Lynch Park – Cumberland

  • James H. Lynch Jr. Memorial Park – Cumberland Monastery
  • Diamond Hill Road, Cumberland, RI
  • Trailhead: 41°56’29.30″N, 71°24’7.27″W
  • Last Time Hiked: January 1, 2017
  • Approximate distance hiked: 0.9 miles
  • Fairly easy with some elevation.

 

The well known Cumberland Monastery has miles of trails that winds through woods and fields. Most do not know that there is another entrance a little further north along Diamond Hill Road at Lynch Park. These lesser visited trails, as well with the rest of the Monastery, has recently been blazed. For this hike we decided to do a short loop of just under of a mile that started at the gate by the parking area. We first followed the yellow blazed trail that follows the power lines. Just before an open field at one of the towers we turned right onto the orange blazed Lynch Trail that winds uphill and to the north before looping back to near the beginning of the hike. There are stone walls and young beeches among the older pines along this trail that towers over the valley below. To add more miles to this hike continue along the yellow blazed trail into the heart of the Monastery property instead of turning onto the orange trail.

Trail maps can be found at: Lynch Park

twri-lynch

Along The Lynch Trail

Lonsdale Marsh – Lincoln/Cumberland

This walk follows the southern most portion of the Blackstone River Bike Path into Cumberland. Starting at the parking area at the old Lonsdale Drive-In I followed the bike path south to John Street. The bike path crosses over the Blackstone River into Cumberland, then crosses Route 123. The remainder of the bike path follows the edge of the marsh and consists of a paved path and an area of boardwalk. After the boardwalk there is a trail to the right. The trail is narrow and overgrown in areas. The trail will bring you to the rivers edge. By walking to the end of the bike path and back and also following the trail you can achieve a little over a mile and a half.

Trail map can be found at: Lonsdale Marsh.

Approaching The Boardwalk

Approaching The Boardwalk

Blackstone River South – Cumberland/Lincoln

  • Blackstone River Bikeway – South
  • Front Street, Cumberland, RI
  • Trailhead: 41°56’17.85″N, 71°25’55.60″W
  • Last Time Hiked: July 13, 2015
  • Approximate distance hiked: 3.3 miles
  • Easy.

For the third a final leg of the Blackstone River Bikeway walk we completed the southern 3 or so miles. Starting where we left off in May at Front Street in Cumberland we immediately made our way into Lincoln by crossing the Blackstone River. The bike path then turns to the left passing the Kelly House. This stretch of the bike path follows the Blackstone Canal on the right for a couple miles. The river it self is on the left most of the walk. There are several spur trails to the left that lead to the river. Along this stretch we came across many animals and insects such as geese, ducks, chipmunks, squirrels, birds of all sorts, turtles, fish, butterflies, and dragonflies. Soon we were crossing the river again on a bridge that crosses at the Pratt Dam. This would lead us back into Cumberland again briefly before crossing Mendon Road. After crossing the busy road we again crossed a bridge back into Lincoln and into what was once the Lonsdale Drive In. It is now a restored marsh with several wildflowers. We concluded our walk here at the old entrance to the drive-in. The bike path from this point continues south for about a half mile before becoming a bike lane along city streets to Providence.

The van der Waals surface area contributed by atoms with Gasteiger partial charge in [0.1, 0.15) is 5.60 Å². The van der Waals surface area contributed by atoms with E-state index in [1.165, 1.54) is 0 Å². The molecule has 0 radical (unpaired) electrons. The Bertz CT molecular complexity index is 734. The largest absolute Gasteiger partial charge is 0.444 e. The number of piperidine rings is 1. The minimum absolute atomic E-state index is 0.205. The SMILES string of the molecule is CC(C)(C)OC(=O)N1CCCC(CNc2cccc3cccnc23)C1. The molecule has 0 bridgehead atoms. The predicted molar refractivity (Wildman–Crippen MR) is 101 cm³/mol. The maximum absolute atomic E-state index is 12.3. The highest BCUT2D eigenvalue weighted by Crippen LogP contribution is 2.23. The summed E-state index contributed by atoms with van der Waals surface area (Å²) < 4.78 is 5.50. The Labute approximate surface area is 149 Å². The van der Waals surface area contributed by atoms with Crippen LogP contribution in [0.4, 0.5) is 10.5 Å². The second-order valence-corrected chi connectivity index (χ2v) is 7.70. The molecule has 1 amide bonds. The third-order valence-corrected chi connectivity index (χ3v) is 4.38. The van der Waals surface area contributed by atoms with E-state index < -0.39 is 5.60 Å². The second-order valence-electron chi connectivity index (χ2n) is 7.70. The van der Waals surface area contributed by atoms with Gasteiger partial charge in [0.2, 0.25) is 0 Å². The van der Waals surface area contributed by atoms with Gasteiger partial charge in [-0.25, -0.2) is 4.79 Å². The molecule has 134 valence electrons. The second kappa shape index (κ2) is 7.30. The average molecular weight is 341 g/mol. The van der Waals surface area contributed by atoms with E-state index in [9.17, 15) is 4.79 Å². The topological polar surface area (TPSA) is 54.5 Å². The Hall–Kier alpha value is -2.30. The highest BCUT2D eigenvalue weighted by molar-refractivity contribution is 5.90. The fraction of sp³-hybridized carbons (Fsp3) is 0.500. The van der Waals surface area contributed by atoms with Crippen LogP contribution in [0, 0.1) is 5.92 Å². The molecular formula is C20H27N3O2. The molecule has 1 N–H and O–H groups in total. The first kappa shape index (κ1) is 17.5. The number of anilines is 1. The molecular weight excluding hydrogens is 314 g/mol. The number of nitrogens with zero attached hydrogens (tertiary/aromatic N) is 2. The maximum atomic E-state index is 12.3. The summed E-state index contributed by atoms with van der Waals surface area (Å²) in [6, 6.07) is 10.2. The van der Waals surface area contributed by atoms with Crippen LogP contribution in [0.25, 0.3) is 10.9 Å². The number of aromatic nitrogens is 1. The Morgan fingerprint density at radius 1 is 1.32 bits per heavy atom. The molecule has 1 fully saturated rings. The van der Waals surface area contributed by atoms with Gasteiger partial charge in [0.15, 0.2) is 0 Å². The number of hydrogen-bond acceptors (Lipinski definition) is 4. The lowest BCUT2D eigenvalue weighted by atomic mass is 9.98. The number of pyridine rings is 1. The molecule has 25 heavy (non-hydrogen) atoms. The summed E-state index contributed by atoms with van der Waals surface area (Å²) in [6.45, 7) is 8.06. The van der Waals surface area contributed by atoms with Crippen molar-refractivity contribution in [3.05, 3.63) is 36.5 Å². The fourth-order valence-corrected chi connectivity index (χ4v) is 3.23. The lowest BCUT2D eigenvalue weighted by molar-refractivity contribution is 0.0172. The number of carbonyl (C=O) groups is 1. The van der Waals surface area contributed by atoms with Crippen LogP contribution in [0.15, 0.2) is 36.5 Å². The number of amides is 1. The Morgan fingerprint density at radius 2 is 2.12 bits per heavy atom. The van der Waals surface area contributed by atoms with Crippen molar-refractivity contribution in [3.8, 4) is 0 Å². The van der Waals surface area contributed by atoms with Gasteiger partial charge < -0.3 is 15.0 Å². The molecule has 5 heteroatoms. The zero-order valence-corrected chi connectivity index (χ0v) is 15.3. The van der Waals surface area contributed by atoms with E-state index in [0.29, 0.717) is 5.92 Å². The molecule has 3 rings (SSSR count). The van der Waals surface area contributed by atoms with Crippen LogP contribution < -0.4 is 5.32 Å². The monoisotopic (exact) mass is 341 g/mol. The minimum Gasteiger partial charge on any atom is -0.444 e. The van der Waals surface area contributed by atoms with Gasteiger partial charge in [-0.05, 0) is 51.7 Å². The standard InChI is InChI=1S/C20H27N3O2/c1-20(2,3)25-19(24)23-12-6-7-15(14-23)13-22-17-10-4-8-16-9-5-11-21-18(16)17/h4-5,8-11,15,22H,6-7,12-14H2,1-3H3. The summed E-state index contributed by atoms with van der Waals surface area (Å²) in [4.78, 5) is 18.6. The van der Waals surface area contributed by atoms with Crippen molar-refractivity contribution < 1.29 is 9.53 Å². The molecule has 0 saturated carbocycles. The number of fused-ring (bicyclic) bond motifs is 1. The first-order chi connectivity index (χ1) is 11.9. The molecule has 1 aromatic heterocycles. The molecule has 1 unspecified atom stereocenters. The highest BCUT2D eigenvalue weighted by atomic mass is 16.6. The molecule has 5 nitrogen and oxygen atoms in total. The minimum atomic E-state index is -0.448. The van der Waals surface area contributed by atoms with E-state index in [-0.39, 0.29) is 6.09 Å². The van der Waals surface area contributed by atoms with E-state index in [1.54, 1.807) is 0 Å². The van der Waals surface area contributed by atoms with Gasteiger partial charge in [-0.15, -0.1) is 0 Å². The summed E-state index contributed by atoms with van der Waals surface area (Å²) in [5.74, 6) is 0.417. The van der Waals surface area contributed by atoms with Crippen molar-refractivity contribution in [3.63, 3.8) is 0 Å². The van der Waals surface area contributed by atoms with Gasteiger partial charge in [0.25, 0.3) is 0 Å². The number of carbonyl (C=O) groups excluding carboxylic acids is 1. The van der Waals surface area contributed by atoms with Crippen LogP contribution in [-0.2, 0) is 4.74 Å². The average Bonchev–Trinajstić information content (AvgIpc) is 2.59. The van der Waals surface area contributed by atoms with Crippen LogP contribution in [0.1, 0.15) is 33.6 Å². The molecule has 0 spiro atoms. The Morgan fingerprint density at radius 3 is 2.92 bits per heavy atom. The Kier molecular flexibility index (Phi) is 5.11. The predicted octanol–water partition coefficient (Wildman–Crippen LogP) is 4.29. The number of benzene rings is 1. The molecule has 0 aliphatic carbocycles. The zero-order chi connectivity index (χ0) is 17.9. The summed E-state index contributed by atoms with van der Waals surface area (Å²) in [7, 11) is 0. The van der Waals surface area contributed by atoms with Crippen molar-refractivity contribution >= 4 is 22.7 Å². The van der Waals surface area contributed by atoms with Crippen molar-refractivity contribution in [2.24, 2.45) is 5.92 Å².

Trail map can be found at: Blackstone River South.

The Bike Path Following The Canal

The Bike Path Following The Canal

Blackstone River Central – Lincoln/Cumberland

  • Blackstone River Bikeway – Central
  • New River Road, Lincoln, RI
  • Trailhead: 41°58’5.51″N, 71°28’1.02″W
  • Last Time Hiked: May 20, 2015
  • Approximate distance hiked: 3.0 miles
  • Easy.

Starting where we left off a couple weeks ago (Blackstone River North), we continued our walk along the Blackstone River Bikeway. The first mile or so of this walk is along a stretch of the bike path that is flanked by the railroad on the right and the river on the left. Most of it is fenced, but there are occasional trailheads that appear along the left. The Albion Dam soon appears on the river to the left. The water cascades over the dam then ripples downstream under the School Street Bridge. This is a good spot to relax and take in the scene. At the halfway point of this walk we crossed a bridge that spans the river. We were now entering Cumberland and the bike path climbs a small hill. There is some impressive looking ledge at this location. Soon we came to a railroad crossing where the bike path switches sides. Do not walk down the tracks. These are active tracks and occasionally a freight train will come rumbling through. We then continued along the bike path crossing under Interstate 295. About 2/10 of a mile after the interstate a path appears on the right. It leads to the river. Another path follows the river downstream pass the Ashton Dam. This path loops back to the bike path. We then continued south along the bike path crossing under the arched bridge that carries Route 116 over the Blackstone River. We then came to the Ashton Mill complex where we concluded this leg of the Blackstone River walk.

Trail map can be found at: Blackstone River Central.

The Albion Dam Along The Blackstone River.

The Albion Dam Along The Blackstone River.

Advertisements